Chiang Mai runs to a seemingly invisible timetable. The canteen that’s about 30 seconds from my current apartment sells Thai-style Hainanese chicken rice on weekend mornings, but not weekday mornings. The cavernous open-air eatery is otherwise completely empty during the week and, somewhat surprisingly, no one sets up shop there in the evenings. Then there are the street vendors who drive their wares around town on a cart attached to a scooter and I’m trying to work out when and where they appear. The woman who sets up about 100m from my office is there on weekday mornings till about 8.30am, and the banana pancake guy seems to set up around there at 5.30pm, though he’s not there every day.
This morning for breakfast I wanted something a bit different, so I went back to the very first place I visited two weeks ago, the humble eatery on the main road. It was very busy with a large crowd of people who were similarly hungry. There was a stall selling rice with all kinds of delicious stir-fries which I took a good look at, but I decided to go over to the stall where I had bought the rice noodle soup. It was actually closed but in its place was a weekday morning-only stall selling deep fried dough sticks.
A man was rolling endless quantities of dough into skinny sausages before dropping them into a huge vat of oil that a woman was watching over. Her job was to fish out the dough sticks when they were done to crispy perfection. I’ve had these dough sticks countless times before – in Vietnamese they’re called gio chao quay which I’m sure must be similar to what they’re called in Cantonese – but we have them as an accompaniment to congee (chao). I’ve never dreamed of eating them on their own, though the thought has been tempting – and yet that seems to be how they’re eaten here. Thais have yet to develop a fear of deep fried food – it can be a real mission to find food here that isn’t fried! As I can’t really speak Thai yet and the vendor couldn’t speak English, it was impossible for me to ask them, “Where’s the congee?” But my lifesaver this morning came in the form of a random ‘foreign’ woman who came to the stall – a blazing red-head – who seemed to be very fluent in Thai. I immediately turned to her to ask her in English what the deal was with this food. She replied with an Australian accent that they don’t sell congee here and instead, people usually have the fried dough sticks with a glass of hot soy milk which they were also selling. I thanked her effusively for explaining it all to me before I also bought a bag of soy milk to go with my takeaway order.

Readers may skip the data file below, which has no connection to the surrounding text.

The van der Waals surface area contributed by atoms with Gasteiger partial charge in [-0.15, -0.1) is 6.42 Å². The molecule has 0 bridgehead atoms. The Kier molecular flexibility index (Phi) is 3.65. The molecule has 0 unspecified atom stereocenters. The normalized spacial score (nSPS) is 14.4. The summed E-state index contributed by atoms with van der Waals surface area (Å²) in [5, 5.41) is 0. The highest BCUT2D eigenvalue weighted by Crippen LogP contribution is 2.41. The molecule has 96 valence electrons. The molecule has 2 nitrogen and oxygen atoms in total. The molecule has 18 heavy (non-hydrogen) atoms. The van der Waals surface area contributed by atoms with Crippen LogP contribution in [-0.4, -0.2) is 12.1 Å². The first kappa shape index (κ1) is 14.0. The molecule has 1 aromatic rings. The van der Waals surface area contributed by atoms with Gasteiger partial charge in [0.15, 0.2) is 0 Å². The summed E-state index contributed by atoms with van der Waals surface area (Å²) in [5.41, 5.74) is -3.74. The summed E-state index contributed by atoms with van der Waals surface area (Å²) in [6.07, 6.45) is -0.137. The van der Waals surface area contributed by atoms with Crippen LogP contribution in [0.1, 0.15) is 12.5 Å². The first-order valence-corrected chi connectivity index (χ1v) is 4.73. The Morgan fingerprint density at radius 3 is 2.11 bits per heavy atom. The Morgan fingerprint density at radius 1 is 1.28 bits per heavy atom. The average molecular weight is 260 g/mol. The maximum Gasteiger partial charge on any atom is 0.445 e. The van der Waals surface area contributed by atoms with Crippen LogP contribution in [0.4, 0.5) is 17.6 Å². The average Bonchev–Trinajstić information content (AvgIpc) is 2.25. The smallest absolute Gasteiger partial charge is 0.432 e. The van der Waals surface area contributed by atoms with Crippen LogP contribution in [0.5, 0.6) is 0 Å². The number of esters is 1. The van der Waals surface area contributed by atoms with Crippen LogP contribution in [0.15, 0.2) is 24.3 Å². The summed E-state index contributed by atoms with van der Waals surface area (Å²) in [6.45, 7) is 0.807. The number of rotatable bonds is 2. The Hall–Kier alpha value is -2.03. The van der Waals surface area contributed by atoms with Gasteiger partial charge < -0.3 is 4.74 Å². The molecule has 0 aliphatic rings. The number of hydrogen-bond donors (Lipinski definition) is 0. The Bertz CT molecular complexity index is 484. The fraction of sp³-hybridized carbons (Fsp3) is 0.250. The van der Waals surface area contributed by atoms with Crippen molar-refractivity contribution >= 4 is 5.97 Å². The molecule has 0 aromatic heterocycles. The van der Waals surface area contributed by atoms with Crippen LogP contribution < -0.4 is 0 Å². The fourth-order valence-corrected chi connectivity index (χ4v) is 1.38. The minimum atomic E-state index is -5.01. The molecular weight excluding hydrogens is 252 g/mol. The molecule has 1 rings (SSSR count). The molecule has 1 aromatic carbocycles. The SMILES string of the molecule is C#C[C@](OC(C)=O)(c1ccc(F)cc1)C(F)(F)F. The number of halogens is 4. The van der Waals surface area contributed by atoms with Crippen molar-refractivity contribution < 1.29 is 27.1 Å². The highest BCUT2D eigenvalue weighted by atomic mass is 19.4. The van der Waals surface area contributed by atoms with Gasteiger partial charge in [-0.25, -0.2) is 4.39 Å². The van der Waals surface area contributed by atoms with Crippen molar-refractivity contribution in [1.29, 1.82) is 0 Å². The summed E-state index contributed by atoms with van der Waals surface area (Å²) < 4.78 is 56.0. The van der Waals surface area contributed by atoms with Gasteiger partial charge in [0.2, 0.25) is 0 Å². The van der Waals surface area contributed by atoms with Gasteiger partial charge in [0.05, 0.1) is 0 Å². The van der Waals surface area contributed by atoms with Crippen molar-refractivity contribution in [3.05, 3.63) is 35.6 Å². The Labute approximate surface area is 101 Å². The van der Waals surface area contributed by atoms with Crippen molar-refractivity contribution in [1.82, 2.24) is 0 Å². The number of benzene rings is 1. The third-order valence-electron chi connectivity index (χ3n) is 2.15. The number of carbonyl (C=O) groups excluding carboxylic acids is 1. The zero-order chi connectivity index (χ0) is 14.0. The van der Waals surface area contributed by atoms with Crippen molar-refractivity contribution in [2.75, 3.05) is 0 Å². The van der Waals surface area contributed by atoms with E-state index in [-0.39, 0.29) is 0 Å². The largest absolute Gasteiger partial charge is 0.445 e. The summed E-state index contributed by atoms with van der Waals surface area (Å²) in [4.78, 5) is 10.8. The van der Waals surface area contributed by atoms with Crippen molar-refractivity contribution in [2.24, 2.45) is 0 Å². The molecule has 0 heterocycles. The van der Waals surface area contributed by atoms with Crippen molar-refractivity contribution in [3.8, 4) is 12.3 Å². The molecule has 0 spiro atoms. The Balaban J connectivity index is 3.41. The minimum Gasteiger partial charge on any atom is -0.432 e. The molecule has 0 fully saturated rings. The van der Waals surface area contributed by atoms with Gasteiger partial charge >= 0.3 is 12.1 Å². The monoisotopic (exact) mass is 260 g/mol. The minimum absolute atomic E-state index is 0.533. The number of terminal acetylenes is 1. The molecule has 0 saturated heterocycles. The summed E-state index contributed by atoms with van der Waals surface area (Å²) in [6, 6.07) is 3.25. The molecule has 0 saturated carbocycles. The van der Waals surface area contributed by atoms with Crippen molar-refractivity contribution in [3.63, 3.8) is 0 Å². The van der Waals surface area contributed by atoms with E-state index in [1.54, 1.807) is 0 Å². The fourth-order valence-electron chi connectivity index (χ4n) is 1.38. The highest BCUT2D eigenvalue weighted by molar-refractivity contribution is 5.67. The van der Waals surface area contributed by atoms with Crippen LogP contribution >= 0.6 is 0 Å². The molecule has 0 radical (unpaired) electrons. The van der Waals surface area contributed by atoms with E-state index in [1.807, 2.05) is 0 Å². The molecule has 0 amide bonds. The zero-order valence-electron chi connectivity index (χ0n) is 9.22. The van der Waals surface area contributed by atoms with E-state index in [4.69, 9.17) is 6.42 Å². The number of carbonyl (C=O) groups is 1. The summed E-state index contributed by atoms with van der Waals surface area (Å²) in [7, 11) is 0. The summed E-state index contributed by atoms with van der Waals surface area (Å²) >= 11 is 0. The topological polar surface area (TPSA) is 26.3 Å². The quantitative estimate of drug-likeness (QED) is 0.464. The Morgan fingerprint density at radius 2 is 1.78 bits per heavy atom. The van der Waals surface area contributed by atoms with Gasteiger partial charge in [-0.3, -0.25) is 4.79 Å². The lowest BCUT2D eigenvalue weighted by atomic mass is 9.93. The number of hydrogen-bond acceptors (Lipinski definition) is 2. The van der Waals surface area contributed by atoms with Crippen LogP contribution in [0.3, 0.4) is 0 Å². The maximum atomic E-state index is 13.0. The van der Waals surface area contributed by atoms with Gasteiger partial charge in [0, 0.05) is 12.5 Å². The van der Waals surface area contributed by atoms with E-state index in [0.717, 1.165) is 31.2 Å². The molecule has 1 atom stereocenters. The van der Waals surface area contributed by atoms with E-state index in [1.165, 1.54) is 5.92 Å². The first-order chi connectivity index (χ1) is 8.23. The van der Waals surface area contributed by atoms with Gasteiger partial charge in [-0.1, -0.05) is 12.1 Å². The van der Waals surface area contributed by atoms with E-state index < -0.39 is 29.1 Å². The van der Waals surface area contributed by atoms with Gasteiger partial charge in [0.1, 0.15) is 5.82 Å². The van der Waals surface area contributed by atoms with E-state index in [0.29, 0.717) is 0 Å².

As I walked away munching on one of the dough sticks, I couldn’t help but reflect that there’s still a long way for me to go before I get a sense of how things work here. Not just the invisible timetable that governs this city, but also the everyday rules which everyone here takes for granted. Like the fact that you eat gio chao quay without chao; something I’ve always felt was completely indulgent which has turned out to be completely normal here.